Reddit communities are a neat source of information for pre-meds. But distilling all the information you find there into key takeaways can take some serious time. Luckily this series does that for you!
In this article, we’ll be looking at Reddit’s opinion on how best to get into Harvard Medical School (HMS).
Why? Because sometimes the opinions and insight of Reddit can be more honest (and actionable) than that delivered by admission and consultation teams.
Hopefully, you can find some pointers here to help you best prepare.
Ready to get started? Let’s dive in!
Before we get started you may want to check out my other article in the how to get into medical school Reddit series here. There’s plenty of unique info there!
How To Get Into Harvard Medicine: Reddit’s Best Tips
1. Work on unique extracurriculars
Got in, but not attending. Everyone I know who got in was more than just a stats person. Everyone did a bunch of extracurriculars (ECs), and they often were really easy to talk to. Probably interviewed well and had great letters of recommendation to supplement strong grades, MCAT, and ECs. And their ECs weren’t cookie cutter; they were things that the people loved to do.u/strikerzo
Working on obtaining extracurriculars that go outside the norm, especially those that involve strong community involvement, are some of the things mentioned by other Harvard med students. It’s something highlighted in the article below…
2. Aim to be a top achiever (but stay grounded)
A friend of mine is there now. He got >99th percentile on the MCAT and has a super high GPA. He has both a Master’s and PhD in science fields. He built prosthetics in one developing country and ran the healthcare system for a large portion of another one. He’s fluent in Spanish (self-taught), super pleasant/agreeable, and did lots of mentorship/volunteering stuff. He went to an Ivy for undergrad, but not Harvard.u/Sekhmet3
Obviously, it’s near impossible to get into Harvard med without exceptional academic achievement. But, as well as being a top achiever and go-getter, it’s important you remain personable and grounded.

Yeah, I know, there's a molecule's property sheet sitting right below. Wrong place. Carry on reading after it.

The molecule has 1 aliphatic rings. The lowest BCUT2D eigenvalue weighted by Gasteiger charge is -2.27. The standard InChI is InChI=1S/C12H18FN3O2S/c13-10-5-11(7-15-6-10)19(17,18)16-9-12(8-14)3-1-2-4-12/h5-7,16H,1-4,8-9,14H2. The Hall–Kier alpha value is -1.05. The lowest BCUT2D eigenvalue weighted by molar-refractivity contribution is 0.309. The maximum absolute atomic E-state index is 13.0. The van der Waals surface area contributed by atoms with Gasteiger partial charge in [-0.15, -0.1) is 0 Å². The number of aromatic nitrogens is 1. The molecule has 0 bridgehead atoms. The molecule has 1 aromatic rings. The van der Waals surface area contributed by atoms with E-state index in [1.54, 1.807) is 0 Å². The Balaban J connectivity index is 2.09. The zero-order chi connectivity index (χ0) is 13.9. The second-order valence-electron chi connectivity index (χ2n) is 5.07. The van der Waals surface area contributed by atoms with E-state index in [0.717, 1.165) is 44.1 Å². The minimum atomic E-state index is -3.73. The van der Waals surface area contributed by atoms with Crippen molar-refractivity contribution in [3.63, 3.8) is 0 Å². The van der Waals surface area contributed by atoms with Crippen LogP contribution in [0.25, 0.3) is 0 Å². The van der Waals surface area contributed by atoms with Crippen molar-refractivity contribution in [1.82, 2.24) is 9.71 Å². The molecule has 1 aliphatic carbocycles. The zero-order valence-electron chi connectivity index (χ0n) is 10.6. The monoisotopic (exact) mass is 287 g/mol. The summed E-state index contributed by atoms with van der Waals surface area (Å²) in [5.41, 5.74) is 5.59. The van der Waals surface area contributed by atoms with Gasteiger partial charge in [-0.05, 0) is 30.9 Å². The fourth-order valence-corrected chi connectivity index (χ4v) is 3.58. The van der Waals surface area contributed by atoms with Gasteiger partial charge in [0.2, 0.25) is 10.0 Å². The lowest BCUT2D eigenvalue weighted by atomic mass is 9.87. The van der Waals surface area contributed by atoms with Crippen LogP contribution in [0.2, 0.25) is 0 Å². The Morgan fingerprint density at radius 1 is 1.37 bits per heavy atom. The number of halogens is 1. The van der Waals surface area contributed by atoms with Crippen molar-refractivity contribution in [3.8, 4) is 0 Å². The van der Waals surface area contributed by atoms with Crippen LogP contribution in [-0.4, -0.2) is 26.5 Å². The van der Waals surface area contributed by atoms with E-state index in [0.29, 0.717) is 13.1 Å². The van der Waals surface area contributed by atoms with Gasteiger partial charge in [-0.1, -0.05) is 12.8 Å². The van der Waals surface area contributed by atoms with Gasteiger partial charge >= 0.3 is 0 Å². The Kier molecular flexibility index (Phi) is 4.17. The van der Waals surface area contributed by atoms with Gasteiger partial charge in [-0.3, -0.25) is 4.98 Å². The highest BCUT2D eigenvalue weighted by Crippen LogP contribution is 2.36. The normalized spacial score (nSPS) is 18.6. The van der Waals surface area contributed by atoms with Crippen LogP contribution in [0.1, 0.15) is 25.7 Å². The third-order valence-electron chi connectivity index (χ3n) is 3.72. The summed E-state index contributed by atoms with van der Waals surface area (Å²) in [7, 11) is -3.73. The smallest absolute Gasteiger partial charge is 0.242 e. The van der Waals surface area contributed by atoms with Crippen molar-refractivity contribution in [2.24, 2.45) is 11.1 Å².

Getting additional educational experience in other postgraduate fields, as well as experience in the medical/healthcare industry, also seems to be a big plus!
And if you didn’t already know about the HMS admissions process (and requirements), make sure you check it out here!
3. Get plenty of research hours (but don’t sweat publications)
I interviewed here and some other top 10 schools. I made it to plenty of waitlists and got a couple acceptances overall. MCAT/GPA of 522/3.93 with few thousand hours research (no pubs during app/updates), mid-upper hundreds volunteering, very emotional/real personal statement, and talked a lot about the many thousands of hours I put into my sport that I love so much…u/ACuriousBird
Harvard Medicine is a research-heavy school. Showing that you have the capability and expertise to work on research projects can go a long way in any application.
4. Maybe sweat publications!
I was browsing LinkedIn and found a Harvard MD-PhD student with a mutual connection. He had 4.0 at Stanford Bio/CS, did research throughout almost all of college, and matriculated without a gap year. Here’s the killer: he had 6 publications prior to matriculation. None of them were junk journals either; 3 of 6 were in Nature and 1 of them was in Cell. The journal with the lowest impact factor was like a 4.9. Oh, not to mention he held leadership in multiple clubs.u/santiationengineer
Of course, having publications in some of the more outstanding journals is going to help! But you’ll still have to be a rounded applicant in other areas.
Browsing LinkedIn to see the credentials of accepted HMS students is another top tip. Especially if you can find ones matriculating in the years closest to you.